Dr. Don Resio, a professor at the University of North Florida in ocean engineering and a meteorological expert, said in a Sept. 18 interview with the Recorder that Hurricane Irma had an "amazing amount of power" that would have made Hurricane Andrew look like a mere thunderstorm had it directly impacted Miami.
"In terms of tornados, it's up there with an EF4 tornado, and those are immensely destructive at a local scale,” Resio said. “But the size of this put it as an amazing amount of power. There's sort of a power rating of a hurricane that's energy over time, and this is off the charts on it."
Resio explained that several factors enabled the storm to produce 185 mph winds for a record-breaking 37 hours. One element that led to Irma’s rapid intensification and persistent strength, Resio said, is the fact it did not interact with significant land masses for a considerable amount of time, and the islands weren't large enough to weaken it.
"A lot of the islands seem big, but they're small compared to the hurricane," he noted. "They don't have major mountain chains or anything like Puerto Rico does."
Resio asserted that a lack of windshear in the atmosphere also allowed Irma to remain powerful. Windshear can swiftly weaken hurricanes by removing heat from the circulation.
"It's somewhat interesting because it takes the heat from the surface from water evaporating and going upward,” he said. “Then it releases the heat aloft by the condensation and if it's not being interfered with, it actually has a feedback mechanism of sorts."
The UNF professor said this mechanism works as winds strengthen, and the storm feeds on warm water until it hits a ceiling.
"And that limit tends to be in the range that Irma was in," he added.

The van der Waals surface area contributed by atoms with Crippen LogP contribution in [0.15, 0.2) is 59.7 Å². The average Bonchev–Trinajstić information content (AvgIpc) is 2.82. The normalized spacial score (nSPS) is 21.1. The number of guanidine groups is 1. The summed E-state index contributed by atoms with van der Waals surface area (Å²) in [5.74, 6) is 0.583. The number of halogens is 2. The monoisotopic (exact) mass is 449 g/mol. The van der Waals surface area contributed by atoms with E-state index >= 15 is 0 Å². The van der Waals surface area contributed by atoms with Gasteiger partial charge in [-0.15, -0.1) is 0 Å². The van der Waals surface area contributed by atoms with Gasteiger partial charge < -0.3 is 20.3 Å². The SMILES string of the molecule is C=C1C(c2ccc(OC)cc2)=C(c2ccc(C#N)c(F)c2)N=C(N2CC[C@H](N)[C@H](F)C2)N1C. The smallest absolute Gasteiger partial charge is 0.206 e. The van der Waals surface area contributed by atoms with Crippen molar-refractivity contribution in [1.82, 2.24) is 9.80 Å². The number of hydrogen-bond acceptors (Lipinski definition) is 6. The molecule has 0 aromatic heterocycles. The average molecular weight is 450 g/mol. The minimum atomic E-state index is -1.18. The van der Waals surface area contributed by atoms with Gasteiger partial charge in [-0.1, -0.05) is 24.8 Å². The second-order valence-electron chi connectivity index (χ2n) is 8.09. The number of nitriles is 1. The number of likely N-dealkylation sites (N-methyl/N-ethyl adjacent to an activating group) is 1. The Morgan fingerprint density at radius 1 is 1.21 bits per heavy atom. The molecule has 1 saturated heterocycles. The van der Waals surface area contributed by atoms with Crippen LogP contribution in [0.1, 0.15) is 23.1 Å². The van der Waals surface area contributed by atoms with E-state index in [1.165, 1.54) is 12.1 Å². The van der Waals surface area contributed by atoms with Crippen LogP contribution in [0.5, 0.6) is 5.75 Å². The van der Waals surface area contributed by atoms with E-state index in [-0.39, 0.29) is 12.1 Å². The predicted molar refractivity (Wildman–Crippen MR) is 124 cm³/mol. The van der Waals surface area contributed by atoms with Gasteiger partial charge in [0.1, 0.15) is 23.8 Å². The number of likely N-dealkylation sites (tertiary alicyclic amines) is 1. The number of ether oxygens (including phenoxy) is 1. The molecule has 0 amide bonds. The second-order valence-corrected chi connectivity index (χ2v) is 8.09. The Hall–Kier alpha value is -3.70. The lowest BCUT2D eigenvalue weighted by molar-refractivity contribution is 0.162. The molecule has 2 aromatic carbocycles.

Dr. Resio explained that Hurricane Andrew, a Category 5 storm that struck Florida in 1992, was dwarfed by Irma in terms of size because Irma’s persistence enabled it to grow larger than average, and then it "just never got smaller."
“At that point, once you get something going, it can increase its size some but in order to do that you have to go through eyewall replacement cycle," he said.
An eyewall replacement cycle (ERC) is a naturally-occurring process in which the inner eyewall of a major hurricane is replaced by an outer eyewall. An ERC can temporarily weaken a storm before it strengthens again once the process is complete.
Resio attributed the eventual weakening of Irma to its interaction with Puerto Rico and Cuba rather than atmospheric conditions. The professor asserted that Irma could have been worse had it taken a different path.
"If it had gone the path they had once thought it was going to go, which was to turn a little bit earlier, it would've spent less time against Cuba," Resio noted. "And that would've been a double effect because it would've both omitted, or done away with, the decay factor of interacting with Cuba, but it also would've given it a clear shot at the upper Keys and Miami."
Listen to the Recorder's full interview with Dr. Resio below: